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The Weekend Australian - Travel - - TRAVEL & INDULGENCE -

Char­ter air­line Coastal Avi­a­tion has con­nec­tions to Mafia and Songo Songo from Dar es Salaam. More: coastal.co.tz. Four nights at Chole Mjini fol­lowed by four nights at Fan­jove Pri­vate Is­land Lodge costs from about $3899 a per­son twin-share. • cholemjini.com • africaodyssey.com whale sharks on half-day en­coun­ters be­tween Oc­to­ber and March.

It’s sad, how­ever, to see some of the coral ly­ing ghost­white and dead. We hear ex­plo­sions one evening, ev­i­dence that dy­na­mit­ing is a tragic prob­lem here.

The is­lands are full of rem­nants of old civil­i­sa­tions. We wan­der among Juani Is­land’s an­cient town of Kua, through the re­mains of 13th-cen­tury mosques and a palace. “The story goes that be­cause the palace was so beau­ti­ful the queen cut off the master builder’s hands to pre­vent him from repli­cat­ing it,” guide Ab­dul­lah tells us.

Fur­ther south is our next des­ti­na­tion, the ar­chi­pel­ago of Songo Songo, where we stay on Fan­jove, an idyl­lic lit­tle pri­vate is­land, af­ter fly­ing onto the neigh­bour­ing is­land of Songo Songo and boat­ing across. As we ap­proach Fan­jove, we’re awed by a 19th cen­tury Ger­man light­house-hold­ing fort over a curve of per­fect white sand.

Fan­jove’s owner is Ni­cola, an Ital­ian who has lived in Tanzania since in­de­pen­dence in 1961 and owns five other lodges. Con­ser­va­tion is key to his ven­tures and, like Chole Mi­jini, he gives a per­cent­age of Fan­jove’s in­come to the lo­cal com­mu­nity.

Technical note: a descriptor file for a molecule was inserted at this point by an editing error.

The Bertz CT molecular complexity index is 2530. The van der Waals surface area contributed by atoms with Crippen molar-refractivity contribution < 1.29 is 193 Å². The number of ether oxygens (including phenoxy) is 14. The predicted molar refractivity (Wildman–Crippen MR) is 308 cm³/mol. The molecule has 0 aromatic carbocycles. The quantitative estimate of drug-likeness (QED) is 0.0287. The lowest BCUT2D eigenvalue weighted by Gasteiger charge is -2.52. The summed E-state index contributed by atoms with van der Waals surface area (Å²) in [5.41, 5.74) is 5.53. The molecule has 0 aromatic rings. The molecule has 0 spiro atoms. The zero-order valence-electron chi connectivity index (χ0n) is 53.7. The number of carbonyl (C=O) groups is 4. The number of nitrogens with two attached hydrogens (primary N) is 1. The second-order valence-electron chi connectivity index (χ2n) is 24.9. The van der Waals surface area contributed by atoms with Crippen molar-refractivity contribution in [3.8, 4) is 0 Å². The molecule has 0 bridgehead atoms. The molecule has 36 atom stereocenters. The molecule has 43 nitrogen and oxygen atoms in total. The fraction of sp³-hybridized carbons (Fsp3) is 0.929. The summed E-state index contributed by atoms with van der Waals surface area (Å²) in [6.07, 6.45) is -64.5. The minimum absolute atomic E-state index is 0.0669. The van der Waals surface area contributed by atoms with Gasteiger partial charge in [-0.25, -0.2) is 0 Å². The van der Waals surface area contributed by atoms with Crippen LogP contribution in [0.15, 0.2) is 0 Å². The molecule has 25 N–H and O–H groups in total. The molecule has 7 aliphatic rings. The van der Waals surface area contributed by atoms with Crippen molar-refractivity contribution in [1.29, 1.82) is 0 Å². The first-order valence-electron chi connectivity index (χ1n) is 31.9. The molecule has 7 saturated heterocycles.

The six guest ban­das (Swahili for barn) are big, high roofed and open to the sea. Their wooden frames en­joy a de­li­cious bel­ly­ful of breeze. Our days are spent read­ing in ham­mocks, build­ing sand­cas­tles and col­lect­ing shells such as huge spi­der conches and tiger cowries.

One morn­ing we head by boat to a sand­bar for break­fast with 10 spin­ner dol­phins surf­ing the waves as our es­corts. Most meals, how­ever, are taken on the beach un­der a palm canopy. Can­dlelit din­ners are served at the foot of the light­house, the view near per­fect ex­cept, sadly, for the lights of the Chi­nese-owned Songo Songo gas rig flick­er­ing out to sea.

Early evenings we pad­dle out in the is­land’s kayaks, un­der over­hang­ing coral cliffs. Flocks of birds swoop like fighter planes as the is­land’s colours change. Back on land we ex­plore by day, con­stantly find­ing new beaches. In­land, beach bean plants clam­ber over the sand and palm trees are pulled by the wind like pup­pet strings.

Hakim, the lodge man­ager, takes us to meet Saadi Mo­hamed, the is­land’s only full­time in­hab­i­tant. “He keeps the is­land’s spir­its happy,” Hakim says, “and main­tains the is­land’s paths be­cause the spir­its use them.”

Saadi leads us to a canopy of sticks. Red and white cloths hang above the en­trance, and, inside, sweet in­cense is burn­ing. The spir­its must be happy on this is­land. I cer­tainly know af­ter a few days my mind is com­pletely clear as I re­turn bare­footed to our banda.

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